On May 16, Propst filed an ethics complaint with 34th Guam Legislature against Espaldon. “It is unfortunate that I am compelled to file an ethics complaint regarding one of your colleagues,” Propst said in a letter to Guam Legislature Speaker Benjamin J.F. Cruz. “But as a representative of the people of the CNMI and as a CUC ratepayer, Senator Espaldon’s actions leave me with no other choice. Aside from submitting a formal ethics complaint, it is my hope that you and your senators will ask the many questions that have yet to be answered.”
According to Propst, Amelia Toelkes is the wife of Robert Toelkes whose company, International Bridge Corp., the contractor for Guam’s John F. Kennedy High School, a project that the company failed to complete. IBC, which filed for bankruptcy last year, reportedly owes the Internal Revenue Service $9.2 million in federal taxes and the Guam government $4.8 million in business taxes. Robert Toelkes was also implicated in the M/V Luta controversy, and named one of the defendants in a lawsuit filed by Japanese investor Takahisa Yamamoto.
The aborted deal involved the purchase of an 8 to 10 megawatt diesel generator at an estimated cost of between $10 million and $11 million. CUC Executive Director Gary Camacho wrote to GPSM president Toelkes expressing interest in buying the equipment from her company and its partner Fairbanks Morse. Camacho said CUC and GPSM panels met a number of times to discuss the terms of the contract and financing. He informed Toelkes that the board decided to push through with the project.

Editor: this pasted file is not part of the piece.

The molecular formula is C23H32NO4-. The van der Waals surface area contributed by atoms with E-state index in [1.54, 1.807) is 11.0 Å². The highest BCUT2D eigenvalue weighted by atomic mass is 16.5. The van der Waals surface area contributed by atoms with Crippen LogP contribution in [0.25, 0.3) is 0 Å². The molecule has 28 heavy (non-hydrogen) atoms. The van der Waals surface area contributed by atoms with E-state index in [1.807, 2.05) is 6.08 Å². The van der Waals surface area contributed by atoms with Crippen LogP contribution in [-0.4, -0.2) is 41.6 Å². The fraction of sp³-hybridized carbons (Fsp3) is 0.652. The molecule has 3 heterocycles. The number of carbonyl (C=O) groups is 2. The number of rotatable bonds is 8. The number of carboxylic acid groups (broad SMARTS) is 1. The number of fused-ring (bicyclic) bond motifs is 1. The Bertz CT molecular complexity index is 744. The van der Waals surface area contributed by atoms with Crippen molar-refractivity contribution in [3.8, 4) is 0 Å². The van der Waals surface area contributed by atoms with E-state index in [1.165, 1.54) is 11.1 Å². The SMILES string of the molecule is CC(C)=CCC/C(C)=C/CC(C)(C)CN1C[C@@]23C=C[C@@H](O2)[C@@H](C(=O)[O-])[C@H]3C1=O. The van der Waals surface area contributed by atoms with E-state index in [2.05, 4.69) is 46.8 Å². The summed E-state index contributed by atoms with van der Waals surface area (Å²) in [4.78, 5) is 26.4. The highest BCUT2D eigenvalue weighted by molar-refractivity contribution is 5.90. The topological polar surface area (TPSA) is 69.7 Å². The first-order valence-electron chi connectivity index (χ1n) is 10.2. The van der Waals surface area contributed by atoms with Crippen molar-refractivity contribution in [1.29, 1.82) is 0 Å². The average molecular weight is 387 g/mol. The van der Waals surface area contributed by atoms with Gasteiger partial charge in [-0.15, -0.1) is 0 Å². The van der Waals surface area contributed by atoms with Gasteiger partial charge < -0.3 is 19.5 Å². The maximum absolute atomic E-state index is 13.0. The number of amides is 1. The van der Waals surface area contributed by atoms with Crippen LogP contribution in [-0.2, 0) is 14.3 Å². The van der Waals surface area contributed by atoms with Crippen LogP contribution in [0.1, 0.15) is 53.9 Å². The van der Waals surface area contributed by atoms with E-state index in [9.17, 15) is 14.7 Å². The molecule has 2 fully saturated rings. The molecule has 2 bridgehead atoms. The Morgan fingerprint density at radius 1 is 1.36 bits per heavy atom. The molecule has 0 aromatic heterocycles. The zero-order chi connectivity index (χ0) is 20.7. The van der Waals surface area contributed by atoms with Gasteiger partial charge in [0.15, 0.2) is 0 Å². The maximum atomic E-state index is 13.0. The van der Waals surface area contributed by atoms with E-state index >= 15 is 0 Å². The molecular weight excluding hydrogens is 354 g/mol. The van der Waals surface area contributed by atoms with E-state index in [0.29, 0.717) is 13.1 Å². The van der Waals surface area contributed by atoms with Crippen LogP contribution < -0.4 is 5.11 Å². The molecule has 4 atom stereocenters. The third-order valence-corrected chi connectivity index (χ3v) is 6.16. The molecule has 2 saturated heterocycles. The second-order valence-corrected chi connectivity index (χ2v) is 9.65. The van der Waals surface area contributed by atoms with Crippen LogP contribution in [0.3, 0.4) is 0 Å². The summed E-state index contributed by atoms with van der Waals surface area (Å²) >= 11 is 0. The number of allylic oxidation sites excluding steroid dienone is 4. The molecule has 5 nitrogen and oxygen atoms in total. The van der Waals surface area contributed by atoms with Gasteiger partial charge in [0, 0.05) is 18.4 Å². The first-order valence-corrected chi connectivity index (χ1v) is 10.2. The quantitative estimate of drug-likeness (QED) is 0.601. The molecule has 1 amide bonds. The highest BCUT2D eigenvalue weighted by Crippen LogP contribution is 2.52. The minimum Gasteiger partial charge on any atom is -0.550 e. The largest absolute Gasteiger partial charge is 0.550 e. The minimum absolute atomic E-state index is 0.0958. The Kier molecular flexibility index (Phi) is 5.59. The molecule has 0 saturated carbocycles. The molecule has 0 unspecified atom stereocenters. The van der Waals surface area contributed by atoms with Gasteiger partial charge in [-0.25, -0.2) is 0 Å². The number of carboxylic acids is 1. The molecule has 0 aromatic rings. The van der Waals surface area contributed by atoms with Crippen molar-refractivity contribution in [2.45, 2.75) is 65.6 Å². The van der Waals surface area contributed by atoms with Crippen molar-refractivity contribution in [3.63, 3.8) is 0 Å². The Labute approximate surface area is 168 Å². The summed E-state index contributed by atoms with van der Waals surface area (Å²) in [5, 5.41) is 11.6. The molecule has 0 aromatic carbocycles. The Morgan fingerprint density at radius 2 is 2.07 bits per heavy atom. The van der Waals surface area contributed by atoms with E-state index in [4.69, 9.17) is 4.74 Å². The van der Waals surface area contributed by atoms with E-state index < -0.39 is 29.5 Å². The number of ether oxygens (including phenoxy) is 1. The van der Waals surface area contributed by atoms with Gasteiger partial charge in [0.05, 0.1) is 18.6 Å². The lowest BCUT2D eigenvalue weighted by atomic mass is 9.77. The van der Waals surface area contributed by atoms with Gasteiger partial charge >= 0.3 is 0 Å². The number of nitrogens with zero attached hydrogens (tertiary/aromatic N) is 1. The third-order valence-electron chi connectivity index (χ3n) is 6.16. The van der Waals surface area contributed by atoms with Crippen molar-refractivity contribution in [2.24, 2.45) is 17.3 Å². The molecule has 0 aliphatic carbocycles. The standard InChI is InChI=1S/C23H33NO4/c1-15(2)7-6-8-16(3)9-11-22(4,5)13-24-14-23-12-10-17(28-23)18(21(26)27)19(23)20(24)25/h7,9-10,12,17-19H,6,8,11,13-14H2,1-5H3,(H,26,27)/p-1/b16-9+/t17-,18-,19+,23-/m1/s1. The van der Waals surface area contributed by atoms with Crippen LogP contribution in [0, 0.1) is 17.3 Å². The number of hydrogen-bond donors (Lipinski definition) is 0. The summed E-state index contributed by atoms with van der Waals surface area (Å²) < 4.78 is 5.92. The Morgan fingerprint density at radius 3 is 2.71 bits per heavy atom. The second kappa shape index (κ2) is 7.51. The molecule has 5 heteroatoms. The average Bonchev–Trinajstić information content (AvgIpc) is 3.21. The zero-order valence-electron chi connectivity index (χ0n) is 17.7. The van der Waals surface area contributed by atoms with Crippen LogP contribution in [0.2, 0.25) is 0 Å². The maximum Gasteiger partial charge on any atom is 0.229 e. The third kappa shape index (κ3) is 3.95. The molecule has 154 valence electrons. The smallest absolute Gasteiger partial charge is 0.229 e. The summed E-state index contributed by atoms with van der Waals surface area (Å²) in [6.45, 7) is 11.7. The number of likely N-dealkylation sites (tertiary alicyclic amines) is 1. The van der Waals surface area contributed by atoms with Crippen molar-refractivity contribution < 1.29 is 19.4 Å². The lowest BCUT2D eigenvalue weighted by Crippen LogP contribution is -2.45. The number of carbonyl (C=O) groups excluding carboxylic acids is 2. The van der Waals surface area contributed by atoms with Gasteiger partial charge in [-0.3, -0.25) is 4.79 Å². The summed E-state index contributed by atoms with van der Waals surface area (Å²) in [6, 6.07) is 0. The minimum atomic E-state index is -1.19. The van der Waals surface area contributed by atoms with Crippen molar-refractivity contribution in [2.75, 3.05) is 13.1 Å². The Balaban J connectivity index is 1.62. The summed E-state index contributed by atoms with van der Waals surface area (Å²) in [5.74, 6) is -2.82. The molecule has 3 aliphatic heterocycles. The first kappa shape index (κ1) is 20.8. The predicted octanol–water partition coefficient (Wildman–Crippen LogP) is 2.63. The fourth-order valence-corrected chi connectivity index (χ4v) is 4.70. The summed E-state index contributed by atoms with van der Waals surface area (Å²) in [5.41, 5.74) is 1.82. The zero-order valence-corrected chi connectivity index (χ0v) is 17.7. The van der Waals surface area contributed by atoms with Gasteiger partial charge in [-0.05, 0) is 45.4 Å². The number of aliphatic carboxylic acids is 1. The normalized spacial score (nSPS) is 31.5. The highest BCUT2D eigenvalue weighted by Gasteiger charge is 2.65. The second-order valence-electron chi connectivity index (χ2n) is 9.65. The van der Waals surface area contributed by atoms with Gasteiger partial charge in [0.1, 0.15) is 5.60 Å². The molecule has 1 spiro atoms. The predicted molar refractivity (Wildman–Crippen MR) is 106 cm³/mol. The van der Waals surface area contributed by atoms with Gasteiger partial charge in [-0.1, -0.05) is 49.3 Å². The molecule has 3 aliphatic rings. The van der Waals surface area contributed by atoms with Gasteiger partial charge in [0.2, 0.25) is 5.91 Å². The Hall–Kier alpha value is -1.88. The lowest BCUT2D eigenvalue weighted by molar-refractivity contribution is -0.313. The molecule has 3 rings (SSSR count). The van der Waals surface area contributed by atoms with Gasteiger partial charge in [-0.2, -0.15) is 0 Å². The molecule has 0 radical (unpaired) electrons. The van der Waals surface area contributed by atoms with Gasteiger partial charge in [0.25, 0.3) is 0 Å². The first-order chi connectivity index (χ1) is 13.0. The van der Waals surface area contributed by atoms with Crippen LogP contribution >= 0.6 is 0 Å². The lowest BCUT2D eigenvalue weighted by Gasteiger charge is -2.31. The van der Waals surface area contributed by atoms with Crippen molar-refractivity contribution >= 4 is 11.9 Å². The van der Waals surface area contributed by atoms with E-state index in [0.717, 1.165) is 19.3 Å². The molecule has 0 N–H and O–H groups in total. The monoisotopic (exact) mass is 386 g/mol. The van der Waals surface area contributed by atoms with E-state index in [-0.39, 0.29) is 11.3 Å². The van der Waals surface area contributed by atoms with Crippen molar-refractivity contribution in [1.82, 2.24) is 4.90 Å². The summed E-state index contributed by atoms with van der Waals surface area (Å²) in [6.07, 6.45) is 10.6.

Fairbanks Morse was not connected in any way to GPSM, according to FM Power Generation segment manager David McCallum, who clarified that the company was not involved in the agreement between GPSM and CUC.
The highly controversial request for quotation submitted — and the purchase contract nearly awarded to GPSM — launched several investigations by the Senate Committee on Public Utilities, Transportation, and Communications; House Committee on Public Utilities and Communications; Office of the Attorney General and the Office of the Public Auditor. CUC later canceled the project.
In a report released last month, the CNMI Office of the Public Auditor suggested CUC would function better and would still be in good standing even without a governing board. OPA said CUC was incapable in functioning as an independent public agency. “History has clearly shown that a politically appointed board is unable or unwilling to exercise the necessary fiduciary responsibility for CUC to succeed,” said the report, which also recommended that CUC restructure its current set up. “For the new entity to be successful, it must have the political and financial freedom to chart an independent course in conjunction with oversight from the consumer/electorate.”
The report was based on documents since CUC was established in 1985. OPA has also recommended that CUC move from the corporate form to a cooperative, municipal corporation or private entity similar to its counterparts in Guam and Hawaii.
Rep. Francisco S. Dela Cruz, chairman of the House Committee on Public Utilities and Communications, expressed hope the new members of the CUC board would be more transparent with its functions so the public won’t be left in the dark. He also said he is looking forward to seeing the appointment of new members who are knowledgeable in the business and technical sides of running a utility agency.